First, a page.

Thursday, September 29 2022

RICHMOND HILL, Ga. (WTOC) — With elementary school only weeks away, the community heard from all of the Bryan County School Board nominees for the first time on Monday night.

14 candidates are vying for a seat in this race. With all of the Oversight Committee members facing throughout the pandemic, this is an important election for the community.

The Bryan County Board of Elections has confirmed that Kate Strickland is the first independent candidate to qualify to run for a spot on the Bryan County Board. She is running for president and has said health and safety are her two main areas of concern.

“I’m not happy and when mum is not happy, mum does it herself,” said independent presidential candidate Kate Strickland.

Since Strickland is not affiliated with any political party, she said she still needed more than 1,000 signatures to stand in the November ballot. That doesn’t stop him.

“I’m a concerned parent, nurse practitioner…everyone seems to trust me with their kids and I hope the rest of the county feels the same way,” Strickland said.

Teresa Timmons is also a presidential candidate. Timmons said a big reason she’s running is because of a new movement that has sprung up during the pandemic.

“Truth in Education – this is a group that has made allegations and they want the books banned,” Timmons said, “As you know, no group in history that has banned the books has been good…that’s fascism.”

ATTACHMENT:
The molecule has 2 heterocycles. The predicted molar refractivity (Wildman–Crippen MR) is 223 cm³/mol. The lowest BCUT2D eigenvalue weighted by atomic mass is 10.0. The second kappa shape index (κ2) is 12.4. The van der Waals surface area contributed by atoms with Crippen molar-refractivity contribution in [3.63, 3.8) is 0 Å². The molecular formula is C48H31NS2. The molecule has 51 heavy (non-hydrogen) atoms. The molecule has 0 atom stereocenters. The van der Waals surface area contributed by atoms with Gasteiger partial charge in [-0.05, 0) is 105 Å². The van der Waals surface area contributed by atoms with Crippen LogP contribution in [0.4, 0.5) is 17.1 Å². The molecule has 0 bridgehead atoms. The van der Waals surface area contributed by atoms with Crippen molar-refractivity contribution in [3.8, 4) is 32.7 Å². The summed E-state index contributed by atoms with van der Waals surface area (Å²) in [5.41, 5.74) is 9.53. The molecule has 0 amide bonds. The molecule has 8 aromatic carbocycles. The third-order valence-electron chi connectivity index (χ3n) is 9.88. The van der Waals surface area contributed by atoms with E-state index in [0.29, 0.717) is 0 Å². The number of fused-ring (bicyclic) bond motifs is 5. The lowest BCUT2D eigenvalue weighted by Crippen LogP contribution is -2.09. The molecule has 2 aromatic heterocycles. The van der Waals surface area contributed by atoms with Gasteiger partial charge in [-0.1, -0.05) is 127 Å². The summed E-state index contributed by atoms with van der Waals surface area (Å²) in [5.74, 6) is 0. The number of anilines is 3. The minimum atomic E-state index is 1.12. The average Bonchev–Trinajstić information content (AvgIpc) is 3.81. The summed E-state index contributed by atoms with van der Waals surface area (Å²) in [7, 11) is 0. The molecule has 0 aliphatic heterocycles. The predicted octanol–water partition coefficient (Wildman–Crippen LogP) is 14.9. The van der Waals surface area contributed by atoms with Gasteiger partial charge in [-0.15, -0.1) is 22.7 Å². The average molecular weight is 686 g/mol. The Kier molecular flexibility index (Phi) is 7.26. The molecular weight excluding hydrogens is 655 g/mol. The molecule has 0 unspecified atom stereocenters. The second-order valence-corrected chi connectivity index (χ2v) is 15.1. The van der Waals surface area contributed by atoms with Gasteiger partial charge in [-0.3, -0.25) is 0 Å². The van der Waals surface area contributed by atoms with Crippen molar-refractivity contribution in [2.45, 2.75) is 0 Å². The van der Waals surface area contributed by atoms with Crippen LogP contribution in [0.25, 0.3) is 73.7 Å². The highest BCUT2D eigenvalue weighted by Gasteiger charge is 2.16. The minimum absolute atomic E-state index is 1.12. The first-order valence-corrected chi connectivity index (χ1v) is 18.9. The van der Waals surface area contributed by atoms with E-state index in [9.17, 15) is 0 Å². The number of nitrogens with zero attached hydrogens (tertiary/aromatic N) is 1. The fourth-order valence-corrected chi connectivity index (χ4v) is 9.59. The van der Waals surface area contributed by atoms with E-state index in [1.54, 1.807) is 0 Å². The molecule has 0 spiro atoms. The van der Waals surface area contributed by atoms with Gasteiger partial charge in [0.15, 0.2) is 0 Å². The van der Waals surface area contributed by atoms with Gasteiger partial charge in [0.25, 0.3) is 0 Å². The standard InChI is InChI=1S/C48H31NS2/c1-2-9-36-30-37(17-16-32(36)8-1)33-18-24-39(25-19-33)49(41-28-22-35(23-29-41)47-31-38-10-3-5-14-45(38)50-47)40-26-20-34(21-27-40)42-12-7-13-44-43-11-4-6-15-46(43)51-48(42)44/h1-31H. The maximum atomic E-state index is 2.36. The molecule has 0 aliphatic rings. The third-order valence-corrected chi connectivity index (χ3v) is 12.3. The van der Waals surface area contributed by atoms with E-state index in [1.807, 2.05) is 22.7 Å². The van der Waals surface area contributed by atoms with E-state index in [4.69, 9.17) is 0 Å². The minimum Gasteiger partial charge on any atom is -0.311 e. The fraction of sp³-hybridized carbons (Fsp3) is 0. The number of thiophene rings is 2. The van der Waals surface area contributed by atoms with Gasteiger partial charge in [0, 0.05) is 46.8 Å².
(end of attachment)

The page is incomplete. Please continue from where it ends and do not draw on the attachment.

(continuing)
The WTOC contacted the two Republican presidential candidates ahead of the Republican school board forum last month.

There are four seats up for grabs in this race – President, District 1, District 4 and District 5. All candidates were grouped by position in downtown Richmond Hill.

“It’s a chance for you to hear the candidates’ positions and make an informed decision at the ballot box,” the moderator said.

A packed house of people came out to see how each candidate tackled the issues, including Superintendent Paul Brooksher.

The only candidate missing tonight was District 5 incumbent David Schwartz. Each of the remaining 13 candidates were asked four questions ranging from what makes a school board candidate to changing the budget and improving the quality of education.

A few candidates brought up the $100,000 increase in the superintendent’s salary since 2019. Some said he deserved it and others said there were better ways to spend the money.

In closing, the candidates said retaining the right teachers, seeing children as individuals, and focusing on mental health are ways to continue improving education in one of the fastest growing counties in the United States. ‘State.

The Richmond Hill Bryan County Chamber of Commerce hosted tonight’s forum. They’ve rounded up everything you need to know about the candidates. You can read it below:

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